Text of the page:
#3 was also not what you expected, it was better. You are somewhat likely to tell someone about it, but not half as likely as you would if your food was terrible.

People rarely feel the need to point out a product or service that is fully adequate, but not exceptional in any way – good or bad. In reality, adequacy is what we expect when we buy something. You don’t expect to be completely blown away, nor do you expect to be very disappointed. You expect the product and/or service to be as described and work how you envisioned it should. Technically, that’s 5 stars, but unless you are blown away positively or negatively, you aren’t going to say anything.


View b2rtch's profile


4861 posts in 3042 days

#7 posted 06-20-2012 03:22 PM

Thank you for your answers

“Good luck with your Unnisaw restoration Bert….
Hope is turns out to be a real gem for you.”
It is finished, I need to post some pics.( may be tonight or to morrow morning)

-- Bert

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4861 posts in 3042 days

#8 posted 06-20-2012 04:06 PM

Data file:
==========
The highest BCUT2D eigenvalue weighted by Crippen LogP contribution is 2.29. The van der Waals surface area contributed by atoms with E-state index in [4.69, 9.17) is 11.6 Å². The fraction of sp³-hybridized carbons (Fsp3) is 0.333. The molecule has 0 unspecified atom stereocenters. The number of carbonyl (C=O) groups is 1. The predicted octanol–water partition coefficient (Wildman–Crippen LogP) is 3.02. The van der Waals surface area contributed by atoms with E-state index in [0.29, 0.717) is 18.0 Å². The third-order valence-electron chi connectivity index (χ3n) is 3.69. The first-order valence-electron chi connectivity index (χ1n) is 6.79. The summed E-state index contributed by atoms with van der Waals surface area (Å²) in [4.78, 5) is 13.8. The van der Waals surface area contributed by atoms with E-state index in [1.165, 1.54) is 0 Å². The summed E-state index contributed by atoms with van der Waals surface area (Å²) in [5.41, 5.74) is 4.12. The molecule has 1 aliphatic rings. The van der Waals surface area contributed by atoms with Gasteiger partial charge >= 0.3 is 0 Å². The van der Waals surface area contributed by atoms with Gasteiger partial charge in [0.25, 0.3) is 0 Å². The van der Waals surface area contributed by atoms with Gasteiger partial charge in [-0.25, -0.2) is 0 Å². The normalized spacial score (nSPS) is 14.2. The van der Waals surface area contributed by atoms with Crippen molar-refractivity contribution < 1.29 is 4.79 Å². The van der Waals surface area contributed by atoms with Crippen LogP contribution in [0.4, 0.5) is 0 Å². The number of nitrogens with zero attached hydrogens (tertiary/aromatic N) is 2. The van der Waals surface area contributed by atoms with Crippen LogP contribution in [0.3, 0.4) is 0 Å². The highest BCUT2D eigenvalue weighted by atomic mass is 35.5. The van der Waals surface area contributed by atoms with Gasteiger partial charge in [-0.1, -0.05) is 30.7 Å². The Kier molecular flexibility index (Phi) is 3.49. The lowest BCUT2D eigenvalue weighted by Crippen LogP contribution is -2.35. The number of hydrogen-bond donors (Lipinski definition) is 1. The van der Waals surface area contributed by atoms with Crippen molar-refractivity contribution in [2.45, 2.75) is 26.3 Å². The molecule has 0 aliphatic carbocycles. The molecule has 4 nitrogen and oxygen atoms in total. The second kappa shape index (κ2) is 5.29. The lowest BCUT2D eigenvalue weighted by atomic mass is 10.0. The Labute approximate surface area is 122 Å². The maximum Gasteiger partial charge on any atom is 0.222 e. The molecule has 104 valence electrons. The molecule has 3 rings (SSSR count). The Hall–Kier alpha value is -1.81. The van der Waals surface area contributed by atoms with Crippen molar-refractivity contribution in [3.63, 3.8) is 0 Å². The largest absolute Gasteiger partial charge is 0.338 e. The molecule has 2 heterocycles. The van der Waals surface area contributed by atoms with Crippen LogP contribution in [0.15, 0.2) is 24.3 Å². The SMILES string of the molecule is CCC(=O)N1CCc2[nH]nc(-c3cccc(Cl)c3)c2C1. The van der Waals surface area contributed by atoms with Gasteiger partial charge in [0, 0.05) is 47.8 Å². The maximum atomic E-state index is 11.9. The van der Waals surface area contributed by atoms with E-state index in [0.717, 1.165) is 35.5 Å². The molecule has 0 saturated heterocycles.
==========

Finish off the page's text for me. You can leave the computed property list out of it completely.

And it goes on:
lumberjoe, your comments make a lot of sense

-- Bert

View MrRon's profile


4758 posts in 3237 days

#9 posted 06-20-2012 05:02 PM

The trouble with reviews is: The reviewer has nothing equivalent to compare it against. Comparing a Chevy V6 PU against a Ford V8 PU isn’t a good comparison. Each has it’s own +’s and -’s. Therefore it’s safe to say no 2 items are alike and really can’t be compared against each other. It all comes down to preference.

View knotscott's profile


8006 posts in 3369 days

#10 posted 06-20-2012 05:24 PM

It’s extremely subjective. What’s your favorite color, favorite song, favorite food, favorite sports team….? I’ll bet your choices are different than mine, but neither of us are wrong.

-- Happiness is like wetting your pants...everyone can see it, but only you can feel the warmth....

View Mainiac Matt 's profile

Mainiac Matt

8029 posts in 2322 days

#11 posted 06-20-2012 05:40 PM

I recommend using to shop online prices (though to be honest, Amazon is almost always the lowest price).